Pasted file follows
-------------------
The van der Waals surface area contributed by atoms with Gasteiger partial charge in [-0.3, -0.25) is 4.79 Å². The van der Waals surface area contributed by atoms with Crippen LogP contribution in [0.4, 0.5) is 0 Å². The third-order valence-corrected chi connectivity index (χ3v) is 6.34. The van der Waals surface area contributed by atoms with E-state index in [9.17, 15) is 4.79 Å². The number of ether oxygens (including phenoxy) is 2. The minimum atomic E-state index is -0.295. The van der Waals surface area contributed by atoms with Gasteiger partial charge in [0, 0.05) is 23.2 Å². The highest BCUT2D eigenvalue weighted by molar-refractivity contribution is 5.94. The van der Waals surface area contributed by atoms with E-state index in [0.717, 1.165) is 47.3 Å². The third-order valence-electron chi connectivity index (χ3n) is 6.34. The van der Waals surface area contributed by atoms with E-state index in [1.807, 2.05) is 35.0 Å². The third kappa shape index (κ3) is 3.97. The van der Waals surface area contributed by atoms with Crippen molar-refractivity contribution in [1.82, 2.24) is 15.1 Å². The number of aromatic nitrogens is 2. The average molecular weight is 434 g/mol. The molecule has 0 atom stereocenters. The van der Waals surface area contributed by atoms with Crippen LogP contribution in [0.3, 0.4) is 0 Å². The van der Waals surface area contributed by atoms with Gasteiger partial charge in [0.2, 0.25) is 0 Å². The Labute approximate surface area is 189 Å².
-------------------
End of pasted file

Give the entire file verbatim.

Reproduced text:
The van der Waals surface area contributed by atoms with Gasteiger partial charge in [-0.3, -0.25) is 4.79 Å². The van der Waals surface area contributed by atoms with Crippen LogP contribution in [0.4, 0.5) is 0 Å². The third-order valence-corrected chi connectivity index (χ3v) is 6.34. The van der Waals surface area contributed by atoms with E-state index in [9.17, 15) is 4.79 Å². The number of ether oxygens (including phenoxy) is 2. The minimum atomic E-state index is -0.295. The van der Waals surface area contributed by atoms with Gasteiger partial charge in [0, 0.05) is 23.2 Å². The highest BCUT2D eigenvalue weighted by molar-refractivity contribution is 5.94. The van der Waals surface area contributed by atoms with E-state index in [0.717, 1.165) is 47.3 Å². The third-order valence-electron chi connectivity index (χ3n) is 6.34. The van der Waals surface area contributed by atoms with E-state index in [1.807, 2.05) is 35.0 Å². The third kappa shape index (κ3) is 3.97. The van der Waals surface area contributed by atoms with Crippen molar-refractivity contribution in [1.82, 2.24) is 15.1 Å². The number of aromatic nitrogens is 2. The average molecular weight is 434 g/mol. The molecule has 0 atom stereocenters. The van der Waals surface area contributed by atoms with Crippen LogP contribution in [0.3, 0.4) is 0 Å². The van der Waals surface area contributed by atoms with Gasteiger partial charge in [0.2, 0.25) is 0 Å². The Labute approximate surface area is 189 Å².